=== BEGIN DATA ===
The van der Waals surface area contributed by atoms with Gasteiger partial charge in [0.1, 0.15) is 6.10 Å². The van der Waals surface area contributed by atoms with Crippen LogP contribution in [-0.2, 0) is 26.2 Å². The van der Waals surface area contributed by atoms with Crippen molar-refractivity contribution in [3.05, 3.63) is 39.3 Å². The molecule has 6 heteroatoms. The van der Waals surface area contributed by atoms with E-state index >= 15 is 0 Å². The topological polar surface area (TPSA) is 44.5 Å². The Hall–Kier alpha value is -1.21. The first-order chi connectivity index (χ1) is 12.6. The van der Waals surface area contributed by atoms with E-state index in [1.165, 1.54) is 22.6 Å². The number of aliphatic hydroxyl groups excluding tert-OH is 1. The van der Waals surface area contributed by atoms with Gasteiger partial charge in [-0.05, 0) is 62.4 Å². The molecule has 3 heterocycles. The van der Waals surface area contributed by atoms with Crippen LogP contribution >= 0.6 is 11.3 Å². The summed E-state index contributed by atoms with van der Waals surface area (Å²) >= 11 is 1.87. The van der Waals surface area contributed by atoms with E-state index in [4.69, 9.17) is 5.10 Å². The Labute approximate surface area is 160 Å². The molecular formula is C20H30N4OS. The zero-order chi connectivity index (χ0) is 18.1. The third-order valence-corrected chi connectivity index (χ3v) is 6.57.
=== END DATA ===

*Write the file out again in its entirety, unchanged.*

The van der Waals surface area contributed by atoms with Gasteiger partial charge in [0.1, 0.15) is 6.10 Å². The van der Waals surface area contributed by atoms with Crippen LogP contribution in [-0.2, 0) is 26.2 Å². The van der Waals surface area contributed by atoms with Crippen molar-refractivity contribution in [3.05, 3.63) is 39.3 Å². The molecule has 6 heteroatoms. The van der Waals surface area contributed by atoms with E-state index >= 15 is 0 Å². The topological polar surface area (TPSA) is 44.5 Å². The Hall–Kier alpha value is -1.21. The first-order chi connectivity index (χ1) is 12.6. The van der Waals surface area contributed by atoms with E-state index in [1.165, 1.54) is 22.6 Å². The number of aliphatic hydroxyl groups excluding tert-OH is 1. The van der Waals surface area contributed by atoms with Gasteiger partial charge in [-0.05, 0) is 62.4 Å². The molecule has 3 heterocycles. The van der Waals surface area contributed by atoms with Crippen LogP contribution >= 0.6 is 11.3 Å². The summed E-state index contributed by atoms with van der Waals surface area (Å²) >= 11 is 1.87. The van der Waals surface area contributed by atoms with E-state index in [4.69, 9.17) is 5.10 Å². The Labute approximate surface area is 160 Å². The molecular formula is C20H30N4OS. The zero-order chi connectivity index (χ0) is 18.1. The third-order valence-corrected chi connectivity index (χ3v) is 6.57.